While cancer patients participating in studies of experimental drugs may mistakenly expect benefits without risks, it's probably not because of the consent forms, federal researchers say.
Their study found that the forms nearly always say the goal is to test the medicine's safety, not to help patients.
``If there is a misunderstanding ... there's probably another reason,'' such as patients' desperate hopes, said lead researcher Christine Grady of the clinical bioethics department at the National Institutes of Health's Warren G. Magnuson Clinical Center.
Her review of 272 consent forms was reported in Thursday's New England Journal of Medicine.
It showed that less than 5 percent of forms said a cure was possible, while about 80 percent stated that severe or permanent harm was possible; about two-thirds mentioned death as a risk.
Grady said the main problem is that forms repeatedly used the word ``treatment'' without saying it is ``experimental.'' ``It's possible that people reading the documents with the term ``treat,'' ``treat,'' ``treat'' over and over get the idea this is a more established treatment,'' she said.
Ethicists and government officials have been concerned whether potential risks have been played down or benefits overstated to get patients with advanced cancer to participate in the first human tests of new cancer drugs.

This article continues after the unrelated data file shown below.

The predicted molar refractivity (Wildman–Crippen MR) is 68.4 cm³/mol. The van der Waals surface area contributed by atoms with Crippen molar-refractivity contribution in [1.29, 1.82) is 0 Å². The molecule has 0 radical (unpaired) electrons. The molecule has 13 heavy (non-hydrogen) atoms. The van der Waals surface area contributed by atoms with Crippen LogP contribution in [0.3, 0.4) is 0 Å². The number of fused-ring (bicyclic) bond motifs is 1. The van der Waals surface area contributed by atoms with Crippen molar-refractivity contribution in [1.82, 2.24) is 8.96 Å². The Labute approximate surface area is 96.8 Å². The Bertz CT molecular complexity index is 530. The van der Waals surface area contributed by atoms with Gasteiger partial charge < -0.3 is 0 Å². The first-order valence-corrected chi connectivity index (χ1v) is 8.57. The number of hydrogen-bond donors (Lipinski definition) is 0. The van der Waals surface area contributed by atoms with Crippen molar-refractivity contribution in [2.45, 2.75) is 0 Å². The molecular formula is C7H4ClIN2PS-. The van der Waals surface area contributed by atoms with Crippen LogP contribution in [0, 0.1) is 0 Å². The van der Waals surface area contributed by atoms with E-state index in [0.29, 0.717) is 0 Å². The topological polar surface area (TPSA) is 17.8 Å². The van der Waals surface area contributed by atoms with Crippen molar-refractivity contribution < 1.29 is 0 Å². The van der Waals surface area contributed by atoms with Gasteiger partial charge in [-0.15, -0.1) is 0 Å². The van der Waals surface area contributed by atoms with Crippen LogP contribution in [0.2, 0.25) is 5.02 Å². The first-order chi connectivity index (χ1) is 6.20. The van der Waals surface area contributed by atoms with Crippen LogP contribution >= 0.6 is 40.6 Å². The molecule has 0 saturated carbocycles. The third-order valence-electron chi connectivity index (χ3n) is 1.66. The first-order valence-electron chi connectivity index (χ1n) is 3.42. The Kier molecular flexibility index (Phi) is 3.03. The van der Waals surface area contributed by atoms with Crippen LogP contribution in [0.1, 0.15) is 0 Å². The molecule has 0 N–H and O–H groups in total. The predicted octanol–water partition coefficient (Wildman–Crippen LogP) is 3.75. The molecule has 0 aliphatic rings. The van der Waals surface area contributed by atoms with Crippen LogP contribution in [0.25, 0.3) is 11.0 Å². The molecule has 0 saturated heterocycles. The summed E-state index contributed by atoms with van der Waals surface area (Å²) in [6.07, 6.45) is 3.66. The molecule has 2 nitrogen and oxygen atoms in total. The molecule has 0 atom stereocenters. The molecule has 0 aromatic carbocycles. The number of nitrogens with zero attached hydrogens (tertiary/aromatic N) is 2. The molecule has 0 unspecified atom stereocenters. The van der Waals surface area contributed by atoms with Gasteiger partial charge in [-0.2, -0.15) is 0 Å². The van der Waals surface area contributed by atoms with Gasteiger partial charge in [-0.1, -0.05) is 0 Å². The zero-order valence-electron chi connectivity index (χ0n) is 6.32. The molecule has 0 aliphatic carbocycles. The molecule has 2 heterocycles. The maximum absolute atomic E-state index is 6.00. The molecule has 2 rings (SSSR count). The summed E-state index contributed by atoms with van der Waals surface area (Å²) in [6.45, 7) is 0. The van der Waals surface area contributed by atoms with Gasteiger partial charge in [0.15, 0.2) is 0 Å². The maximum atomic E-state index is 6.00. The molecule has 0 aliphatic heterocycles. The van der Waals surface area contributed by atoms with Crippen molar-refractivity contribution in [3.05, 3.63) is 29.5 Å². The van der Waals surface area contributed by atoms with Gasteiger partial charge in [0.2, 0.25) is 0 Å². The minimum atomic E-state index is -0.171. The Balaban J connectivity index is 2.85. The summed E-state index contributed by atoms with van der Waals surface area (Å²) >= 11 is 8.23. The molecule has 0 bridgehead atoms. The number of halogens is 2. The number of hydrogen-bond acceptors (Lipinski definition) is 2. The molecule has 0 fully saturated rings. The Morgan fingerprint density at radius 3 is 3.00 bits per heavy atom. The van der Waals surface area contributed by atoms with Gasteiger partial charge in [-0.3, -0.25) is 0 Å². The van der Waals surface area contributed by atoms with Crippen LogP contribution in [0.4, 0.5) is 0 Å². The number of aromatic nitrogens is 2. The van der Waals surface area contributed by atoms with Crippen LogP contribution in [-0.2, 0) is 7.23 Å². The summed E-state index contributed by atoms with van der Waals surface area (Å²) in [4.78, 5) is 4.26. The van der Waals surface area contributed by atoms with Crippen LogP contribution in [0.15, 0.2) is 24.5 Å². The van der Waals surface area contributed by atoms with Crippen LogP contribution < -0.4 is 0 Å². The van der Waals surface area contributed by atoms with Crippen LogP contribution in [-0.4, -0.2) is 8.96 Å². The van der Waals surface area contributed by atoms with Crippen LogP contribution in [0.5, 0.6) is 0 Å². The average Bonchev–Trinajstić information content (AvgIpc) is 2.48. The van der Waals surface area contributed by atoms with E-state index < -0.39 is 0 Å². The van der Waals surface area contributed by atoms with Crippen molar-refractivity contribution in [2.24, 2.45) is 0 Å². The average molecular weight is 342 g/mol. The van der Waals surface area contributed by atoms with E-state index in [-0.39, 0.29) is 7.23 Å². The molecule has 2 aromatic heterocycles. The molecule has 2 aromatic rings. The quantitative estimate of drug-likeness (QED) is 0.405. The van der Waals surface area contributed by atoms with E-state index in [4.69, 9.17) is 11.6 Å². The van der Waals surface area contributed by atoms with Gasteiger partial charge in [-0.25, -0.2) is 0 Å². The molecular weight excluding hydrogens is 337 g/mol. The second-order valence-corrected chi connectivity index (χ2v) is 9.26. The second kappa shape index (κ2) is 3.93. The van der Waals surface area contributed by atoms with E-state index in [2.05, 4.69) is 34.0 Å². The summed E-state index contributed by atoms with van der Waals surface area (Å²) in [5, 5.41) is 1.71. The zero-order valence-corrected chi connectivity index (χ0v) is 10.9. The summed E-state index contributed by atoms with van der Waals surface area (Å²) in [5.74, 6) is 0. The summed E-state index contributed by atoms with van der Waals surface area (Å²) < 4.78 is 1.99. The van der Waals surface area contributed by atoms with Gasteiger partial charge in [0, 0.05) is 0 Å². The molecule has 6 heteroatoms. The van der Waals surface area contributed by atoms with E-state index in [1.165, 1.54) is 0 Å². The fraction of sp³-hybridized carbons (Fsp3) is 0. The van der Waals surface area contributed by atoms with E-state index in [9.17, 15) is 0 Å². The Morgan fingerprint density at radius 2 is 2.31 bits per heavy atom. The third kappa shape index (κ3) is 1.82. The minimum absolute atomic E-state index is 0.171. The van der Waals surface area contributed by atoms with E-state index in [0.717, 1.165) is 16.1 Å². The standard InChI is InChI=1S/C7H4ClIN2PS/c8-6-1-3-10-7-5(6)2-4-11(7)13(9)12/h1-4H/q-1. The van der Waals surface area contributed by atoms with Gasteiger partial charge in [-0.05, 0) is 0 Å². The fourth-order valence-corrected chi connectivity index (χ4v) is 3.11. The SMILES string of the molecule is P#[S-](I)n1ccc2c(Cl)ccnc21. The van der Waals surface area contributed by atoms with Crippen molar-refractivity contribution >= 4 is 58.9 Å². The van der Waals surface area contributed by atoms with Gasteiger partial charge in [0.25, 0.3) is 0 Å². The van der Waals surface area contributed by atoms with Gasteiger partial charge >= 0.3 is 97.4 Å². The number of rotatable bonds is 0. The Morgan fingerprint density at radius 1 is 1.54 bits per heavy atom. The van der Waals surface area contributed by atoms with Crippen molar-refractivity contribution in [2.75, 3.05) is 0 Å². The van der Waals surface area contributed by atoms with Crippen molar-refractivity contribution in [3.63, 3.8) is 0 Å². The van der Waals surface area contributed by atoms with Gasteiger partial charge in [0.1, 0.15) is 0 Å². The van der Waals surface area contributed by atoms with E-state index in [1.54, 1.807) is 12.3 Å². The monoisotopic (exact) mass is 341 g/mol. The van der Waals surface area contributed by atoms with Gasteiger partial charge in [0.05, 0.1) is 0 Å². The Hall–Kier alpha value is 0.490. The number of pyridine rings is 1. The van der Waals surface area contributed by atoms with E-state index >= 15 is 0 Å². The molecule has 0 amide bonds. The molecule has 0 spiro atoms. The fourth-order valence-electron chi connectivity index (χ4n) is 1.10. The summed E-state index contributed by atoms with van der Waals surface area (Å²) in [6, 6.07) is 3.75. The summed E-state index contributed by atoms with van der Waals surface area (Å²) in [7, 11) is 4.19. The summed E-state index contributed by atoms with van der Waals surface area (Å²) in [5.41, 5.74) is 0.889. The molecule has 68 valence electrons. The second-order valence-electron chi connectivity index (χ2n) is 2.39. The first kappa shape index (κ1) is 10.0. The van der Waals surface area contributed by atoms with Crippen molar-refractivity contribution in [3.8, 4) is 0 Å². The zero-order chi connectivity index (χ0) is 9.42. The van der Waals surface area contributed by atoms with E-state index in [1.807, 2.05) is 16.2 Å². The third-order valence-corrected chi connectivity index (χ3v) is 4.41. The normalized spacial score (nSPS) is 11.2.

The so-called Phase 1 trials mainly determine a safe dose for a new compound or drug combination. The patients recruited generally have advanced cancer and little hope, and few benefit from the brief treatment.
Researchers at the Magnuson center reviewed consent forms for Phase 1 cancer experiments conducted in 1999. Most came from top cancer research centers supported by the National Cancer Institute; 10 percent were from six pharmaceutical companies.
Arthur Caplan, chairman of the department of medical ethics at the University of Pennsylvania, said the unexpected deaths of several patients in cancer and gene therapy experiments over the past decade have led to better consent forms.
But he said the terms ``therapy'' and ``treatment'' should ``just be off limits'' in consent forms, as well as news releases and media reports about such experiments.
Caplan thinks patients don't always read the forms carefully, and some don't understand them because of language or cultural barriers, undiagnosed mental problems or fear of their disease.
``Studies show people are much more influenced by what the doctor says,'' he added.
Penn's Center for Bioethics, which Caplan directs, is trying to design a study to observe that doctor-patient conversation _ without influencing what's said.